ST. GEORGE'S, Grenada -- Acting Chief Justice Denis Byron adjourned Monday the trial of 18 people charged in the killing of Prime Minister Maurice Bishop and 10 others.
Byron told the court that a subpoena requiring the appearance of the defendants had been filed in another court.
He did not elaborate, but legal sources said the matter related to a contempt of court case against Jamaican barrister Ian Ramsay, who at one time headed the defense team.
Each of the 18 defendants in the 5 month trial has pleaded innocent to charges of murdering Bishop and at least 10 of his supporters in a coup Oct. 19, 1983.
The killings prompted the U.S.-led invasion of Grenada that toppled a political faction led by Bernard Coard, a more radical group than Bishop's.
Besides Coard, those on trial include Phyllis Coard, former army commander Hudson Austin, former Mobilization Minister Selwyn Strachan, former envoy to Cuba Leon Cornwall, and trade unionist John Ventour.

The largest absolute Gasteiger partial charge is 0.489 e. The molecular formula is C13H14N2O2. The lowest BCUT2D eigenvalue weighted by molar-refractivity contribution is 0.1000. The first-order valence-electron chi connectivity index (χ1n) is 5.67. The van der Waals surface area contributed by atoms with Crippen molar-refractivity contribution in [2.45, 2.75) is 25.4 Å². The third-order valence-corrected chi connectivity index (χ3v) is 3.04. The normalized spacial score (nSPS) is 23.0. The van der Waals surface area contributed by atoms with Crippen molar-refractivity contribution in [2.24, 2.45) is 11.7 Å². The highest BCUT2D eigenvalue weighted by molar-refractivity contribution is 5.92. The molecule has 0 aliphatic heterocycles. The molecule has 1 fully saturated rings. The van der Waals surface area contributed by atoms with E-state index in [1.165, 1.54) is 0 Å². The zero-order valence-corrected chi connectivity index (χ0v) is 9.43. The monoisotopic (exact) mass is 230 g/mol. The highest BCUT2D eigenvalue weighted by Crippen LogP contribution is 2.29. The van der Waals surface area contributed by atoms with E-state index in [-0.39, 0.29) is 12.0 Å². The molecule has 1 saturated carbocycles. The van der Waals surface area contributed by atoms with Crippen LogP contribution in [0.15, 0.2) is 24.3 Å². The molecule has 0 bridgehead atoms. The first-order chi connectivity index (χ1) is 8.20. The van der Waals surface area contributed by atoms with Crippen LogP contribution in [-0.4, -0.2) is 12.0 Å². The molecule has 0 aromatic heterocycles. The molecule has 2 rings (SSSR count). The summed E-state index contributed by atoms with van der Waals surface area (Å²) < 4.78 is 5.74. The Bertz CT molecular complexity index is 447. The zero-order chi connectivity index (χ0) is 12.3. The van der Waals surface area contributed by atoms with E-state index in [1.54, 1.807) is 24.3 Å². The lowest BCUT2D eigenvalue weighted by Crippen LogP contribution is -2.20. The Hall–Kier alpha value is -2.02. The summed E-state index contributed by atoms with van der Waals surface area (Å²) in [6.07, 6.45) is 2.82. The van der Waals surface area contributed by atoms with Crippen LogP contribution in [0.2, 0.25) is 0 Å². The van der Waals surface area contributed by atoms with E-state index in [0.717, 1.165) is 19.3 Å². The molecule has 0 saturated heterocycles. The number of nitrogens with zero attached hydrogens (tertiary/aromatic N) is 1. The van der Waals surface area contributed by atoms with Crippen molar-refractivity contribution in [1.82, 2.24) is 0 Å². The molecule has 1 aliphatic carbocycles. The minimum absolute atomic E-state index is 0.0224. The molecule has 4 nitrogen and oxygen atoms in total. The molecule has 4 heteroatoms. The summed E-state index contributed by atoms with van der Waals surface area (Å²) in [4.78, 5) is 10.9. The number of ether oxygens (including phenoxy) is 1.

On the Ramsay matter, Grenada High Court Judge James Patterson was to rule Tuesday on a defense request for adjournment of the proceedings until January.
The defense argued that Ramsey the trial would further delay the Bishop trial. Acting director of public prosecutions, Velma Hylton, is asking that Ramsey be jailed for several statements she charges showed contempt of court.
The judge postponed the trial until Wednesday.